Spotify to add The Ringer to lineup 1st quarter 2020
The audio streaming service is looking to bolster its portfolio with the addition of the venerable sports and pop culture podcast network.
The audio streaming service Spotify has announced that it will acquire the sports and pop culture website and podcast network The Ringer. Founded and fronted by former ESPN sportswriter Bill Simmons, The Ringer has cultivated a reputation for edgy, click-worthy content.
The Ringer produces 37 podcasts, as of the writing of this article. Among them are “Book of Basketball,” “The Ringer NFL Show,” “Against All Odds,” “Larry Wilmore Black on the Air,” “Bachelor Party,” “The JJ Redick Podcast” and “The Masked Man Show.”
The terms of the deal are unknown, as is the fate of the website. The purchase is expected to be completed before the end of March, and it is expected that the podcasts will solely be available on the Spotify platform moving forward. Following its launch in 2016 on Medium, the website entered into a site management partnership with Vox Media. It is unclear if this arrangement will continue, if Spotify will take up the management and advertising sales for the website or if the website will fold, with a greater emphasis on podcast creation.
“Spotify has the unique ability to truly supercharge both content and creator talent across genres,” Simmons said in an announcement from Spotify. “We spent the last few years building a world-class sports and pop culture multimedia digital company and believe Spotify can take us to another level. We couldn’t be more excited to unlock Spotify’s power of scale and discovery, introduce The Ringer to a new global audience and build the world’s flagship sports audio network. We’re joining one of the best media companies in the world. It’s an incredible day for us.”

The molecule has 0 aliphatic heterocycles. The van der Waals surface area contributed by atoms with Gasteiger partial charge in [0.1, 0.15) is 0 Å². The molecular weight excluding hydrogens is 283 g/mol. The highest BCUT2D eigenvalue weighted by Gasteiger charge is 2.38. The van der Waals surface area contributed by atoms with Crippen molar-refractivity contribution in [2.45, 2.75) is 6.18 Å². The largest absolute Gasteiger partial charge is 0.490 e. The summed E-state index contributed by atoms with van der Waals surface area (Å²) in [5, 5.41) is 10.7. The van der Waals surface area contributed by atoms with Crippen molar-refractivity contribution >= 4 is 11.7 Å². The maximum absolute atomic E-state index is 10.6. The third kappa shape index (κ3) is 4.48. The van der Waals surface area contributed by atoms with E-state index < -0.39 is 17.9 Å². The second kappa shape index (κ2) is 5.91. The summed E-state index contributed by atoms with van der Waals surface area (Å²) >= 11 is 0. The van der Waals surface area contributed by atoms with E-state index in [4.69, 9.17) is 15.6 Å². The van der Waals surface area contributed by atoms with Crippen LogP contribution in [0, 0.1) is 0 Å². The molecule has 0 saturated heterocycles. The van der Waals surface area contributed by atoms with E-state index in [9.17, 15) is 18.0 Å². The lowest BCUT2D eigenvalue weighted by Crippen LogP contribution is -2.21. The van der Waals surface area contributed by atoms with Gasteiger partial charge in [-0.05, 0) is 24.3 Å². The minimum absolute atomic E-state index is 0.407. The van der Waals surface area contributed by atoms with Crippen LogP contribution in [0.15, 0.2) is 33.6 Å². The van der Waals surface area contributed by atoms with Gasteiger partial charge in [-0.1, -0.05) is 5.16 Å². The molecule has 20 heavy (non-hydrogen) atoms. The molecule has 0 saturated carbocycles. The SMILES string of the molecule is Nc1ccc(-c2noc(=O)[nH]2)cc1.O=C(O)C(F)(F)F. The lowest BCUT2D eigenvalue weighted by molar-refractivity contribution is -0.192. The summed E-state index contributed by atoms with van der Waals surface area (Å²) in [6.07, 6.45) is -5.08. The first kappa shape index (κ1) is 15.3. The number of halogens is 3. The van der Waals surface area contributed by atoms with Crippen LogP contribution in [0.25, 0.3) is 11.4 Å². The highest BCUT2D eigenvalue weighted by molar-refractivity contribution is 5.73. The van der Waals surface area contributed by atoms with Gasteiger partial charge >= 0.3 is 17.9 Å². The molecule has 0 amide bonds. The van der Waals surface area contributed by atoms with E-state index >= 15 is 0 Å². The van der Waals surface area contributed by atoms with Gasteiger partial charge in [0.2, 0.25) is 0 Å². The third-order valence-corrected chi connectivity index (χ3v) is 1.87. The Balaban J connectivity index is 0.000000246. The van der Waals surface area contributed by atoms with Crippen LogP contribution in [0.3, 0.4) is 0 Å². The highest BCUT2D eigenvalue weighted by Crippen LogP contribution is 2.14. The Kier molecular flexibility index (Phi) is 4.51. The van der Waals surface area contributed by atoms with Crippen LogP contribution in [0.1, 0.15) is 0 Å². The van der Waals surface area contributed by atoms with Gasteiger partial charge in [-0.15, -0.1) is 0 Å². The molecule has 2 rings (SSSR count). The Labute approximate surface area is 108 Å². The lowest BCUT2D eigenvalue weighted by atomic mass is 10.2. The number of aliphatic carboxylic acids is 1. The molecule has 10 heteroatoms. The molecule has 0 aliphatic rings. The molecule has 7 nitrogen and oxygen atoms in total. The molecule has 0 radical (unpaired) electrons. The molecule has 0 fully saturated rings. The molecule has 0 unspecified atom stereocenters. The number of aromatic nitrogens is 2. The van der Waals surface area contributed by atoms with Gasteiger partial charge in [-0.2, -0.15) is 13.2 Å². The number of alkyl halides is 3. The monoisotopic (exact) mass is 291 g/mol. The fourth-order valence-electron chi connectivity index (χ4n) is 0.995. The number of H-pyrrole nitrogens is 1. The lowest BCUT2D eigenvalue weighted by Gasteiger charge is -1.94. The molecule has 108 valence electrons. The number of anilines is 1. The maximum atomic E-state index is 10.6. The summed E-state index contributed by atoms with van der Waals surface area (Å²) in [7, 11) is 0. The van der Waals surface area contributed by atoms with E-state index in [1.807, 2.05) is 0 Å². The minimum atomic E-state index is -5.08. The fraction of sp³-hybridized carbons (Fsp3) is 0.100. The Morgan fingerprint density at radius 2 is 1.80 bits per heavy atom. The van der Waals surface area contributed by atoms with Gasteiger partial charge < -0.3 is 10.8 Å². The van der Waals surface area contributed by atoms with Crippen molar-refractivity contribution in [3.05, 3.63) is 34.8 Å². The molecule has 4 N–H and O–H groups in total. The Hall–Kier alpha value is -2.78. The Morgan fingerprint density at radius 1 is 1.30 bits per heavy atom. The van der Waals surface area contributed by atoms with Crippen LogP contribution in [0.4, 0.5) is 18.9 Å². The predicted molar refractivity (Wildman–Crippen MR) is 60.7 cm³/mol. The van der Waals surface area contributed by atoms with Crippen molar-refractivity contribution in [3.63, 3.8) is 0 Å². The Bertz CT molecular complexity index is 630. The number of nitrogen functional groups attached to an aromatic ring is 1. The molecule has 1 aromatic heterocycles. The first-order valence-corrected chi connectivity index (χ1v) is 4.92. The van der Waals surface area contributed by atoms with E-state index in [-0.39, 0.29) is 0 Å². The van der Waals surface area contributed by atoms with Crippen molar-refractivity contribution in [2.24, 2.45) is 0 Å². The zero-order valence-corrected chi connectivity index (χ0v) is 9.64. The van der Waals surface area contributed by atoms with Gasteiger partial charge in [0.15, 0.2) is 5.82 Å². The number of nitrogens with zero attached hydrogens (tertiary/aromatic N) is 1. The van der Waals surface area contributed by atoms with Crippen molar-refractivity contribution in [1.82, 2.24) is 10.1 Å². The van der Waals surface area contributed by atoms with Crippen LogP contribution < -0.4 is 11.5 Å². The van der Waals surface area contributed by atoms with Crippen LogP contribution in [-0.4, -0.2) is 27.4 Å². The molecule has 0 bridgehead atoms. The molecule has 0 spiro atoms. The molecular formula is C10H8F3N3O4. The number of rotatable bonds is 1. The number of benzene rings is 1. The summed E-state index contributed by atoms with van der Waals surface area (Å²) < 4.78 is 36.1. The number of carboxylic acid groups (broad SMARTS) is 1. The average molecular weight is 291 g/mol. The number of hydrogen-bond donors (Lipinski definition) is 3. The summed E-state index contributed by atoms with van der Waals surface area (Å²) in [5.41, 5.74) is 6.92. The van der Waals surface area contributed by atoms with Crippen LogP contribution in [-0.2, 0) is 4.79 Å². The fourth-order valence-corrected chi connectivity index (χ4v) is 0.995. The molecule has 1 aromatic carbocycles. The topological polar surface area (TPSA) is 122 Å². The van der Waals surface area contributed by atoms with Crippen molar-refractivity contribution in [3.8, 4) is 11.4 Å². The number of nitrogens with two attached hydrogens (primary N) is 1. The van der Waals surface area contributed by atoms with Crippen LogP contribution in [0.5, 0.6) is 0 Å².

An atypical purchase
Considering modern trends, the purchase of The Ringer is atypical. The Ringer, which Wall Street is guessing is worth north of $200 million, is being bought by Spotify, which is not a big media conglomerate.
Other startups like BuzzFeed, Vice and Vox Media have been quickly picked up by the conglomerates. Comcast bought BuzzFeed and Vox; Disney bought Vice; what is now Warner Media owns Refinery29, Mic and Mashable; and Discovery’s Group Nine publishes the Dodo, NowThis News, Univision (which is a Comcast company) and the former Gawker Media.
An example of this is Barstool Sports, another sports blog and podcast company. In a $450 million deal, Barstool was sold to Penn National Gaming, a regional gambling company.
This move may best be explained by the conglomerates’ push to grow out their own in-house digital platforms. Shortly after buying Vice, for example, Disney announced the launch of Disney+. Shortly after that, Disney wrote off its investment in Vice.
In the case of Spotify, however, the acquisition of The Ringer could make more sense than Disney’s acquisition of Vice. “It makes sense that Spotify and other companies are getting into podcasting if they can attract listeners, including new audiences, especially if they can also lessen their costs,” Priscilla Mattison, counsel at entertainment law firm Bernard M. Resnick PC, told Forbes.
And that’s what Spotify focused on in its announcement: the acquisition of what Chief Content Officer Dawn Ostroff called “a best-in-class editorial team. Bill Simmons is one of the brightest minds in the game, and he has successfully innovated as a writer and content creator across mediums and platforms. The Ringer’s proven track record of creating distinctive cultural content as well as discovering and developing top tier talent will make them a formidable asset for Spotify.”